Introduction to “Military Brats” – 15

(I know this ‘thread’ is getting a bit ‘lengthy’ here, but I didn’t write the Introduction!  LOL).

In 1972, my book The Water is Wide came out when I was living in the Beaufort, South Carolina.  It was not the most popular book in South Carolina during that season, but it was extremely popular at the Beaufort Air Station where the Marines and their wives looked to me as a living affirmation of the military way of life.  I accepted an invitation to speak to the Marine Corps officer’s wives’ club with the deep sense that some circle was being closed.  Seven years earlier my mother had been an officer in the same club and she produced the first racially integrated program in the club’s history.  Neither of us knew that my speech would mark a turning point in both our lives.

Instead of talking about my new book, and my experiences teaching on Daufuskie Island, I spoke of some things I wanted to say about the Marine Corps family.  I was the son of a fighter pilot, as were a lot of their kids, and I had some things to tell them.  I was the first military brat who’d ever spoken to the club – I was a native son.  I could hear the inheld breath of these women as I approached the taboo subject of the kind of husbands and fathers I thought Marines made.  For the first time in my life, I was hanging the laundry of my childhood out to dry.  I told those women of the Corps that I’d had met many good soldiers in my life, but precious few good fathers.  I also told them of my unbridled admiration for my mother and other military wives I’d met during my career as a brat.  But I told those women directly that they shouldn’t let their Marines beat them or their children.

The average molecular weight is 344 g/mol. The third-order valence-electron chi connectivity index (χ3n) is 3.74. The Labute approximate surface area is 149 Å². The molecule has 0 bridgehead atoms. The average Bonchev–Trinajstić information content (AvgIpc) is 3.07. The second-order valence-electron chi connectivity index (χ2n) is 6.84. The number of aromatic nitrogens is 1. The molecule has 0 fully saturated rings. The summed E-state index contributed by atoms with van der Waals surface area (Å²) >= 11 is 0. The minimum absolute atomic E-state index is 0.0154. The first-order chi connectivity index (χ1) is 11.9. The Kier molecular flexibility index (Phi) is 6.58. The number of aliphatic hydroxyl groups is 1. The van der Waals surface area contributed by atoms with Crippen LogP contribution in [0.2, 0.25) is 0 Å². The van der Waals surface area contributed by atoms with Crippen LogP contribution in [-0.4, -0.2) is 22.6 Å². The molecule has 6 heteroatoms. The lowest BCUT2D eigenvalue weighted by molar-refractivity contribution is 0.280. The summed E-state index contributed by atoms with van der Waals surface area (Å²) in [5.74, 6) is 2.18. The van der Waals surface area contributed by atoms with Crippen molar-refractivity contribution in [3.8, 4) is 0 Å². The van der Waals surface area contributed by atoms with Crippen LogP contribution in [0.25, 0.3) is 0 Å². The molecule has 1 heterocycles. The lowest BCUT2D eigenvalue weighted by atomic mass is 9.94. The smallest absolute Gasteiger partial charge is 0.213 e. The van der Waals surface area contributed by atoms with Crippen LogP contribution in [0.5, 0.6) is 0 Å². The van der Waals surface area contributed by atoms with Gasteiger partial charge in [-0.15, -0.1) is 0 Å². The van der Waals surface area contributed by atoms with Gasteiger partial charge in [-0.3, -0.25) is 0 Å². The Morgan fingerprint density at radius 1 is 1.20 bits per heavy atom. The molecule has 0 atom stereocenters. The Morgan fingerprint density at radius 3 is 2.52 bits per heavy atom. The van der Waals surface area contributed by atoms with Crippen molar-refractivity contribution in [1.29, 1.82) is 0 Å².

I thought I was giving a speech, but something astonishing was unleashed in that room that day.  Some of the women present that day hated me, but some likes me very much.  The response was electric, passionate, immediate.  Some of the women approached me in tears, others in rage.  But that talk to the officers’ wives was the catalyst that first made me sit down and start writing the outline of The Great Santini.

A year later, the day after my father’s retirement parade, my mother left my father after thirty-three years of marriage.  Their divorce was ferocious and bitter, but it contained, miraculously, the seeds of my father’s redemption.  Alone and without the Corps, he realized that his children were his enemies, and that all seven of us thought he hated our guts.  The American soldier is not taught to love his enemy or anyone else.  Love did not come easily to my father, but he started trying to learn the steps after my mother left him.  It was way too late for her, but his kids were ready for it.  We’d been waiting all our lives for our Dad to love us.

“We’d been waiting all our lives for our Dad to love us.”  …so had I…


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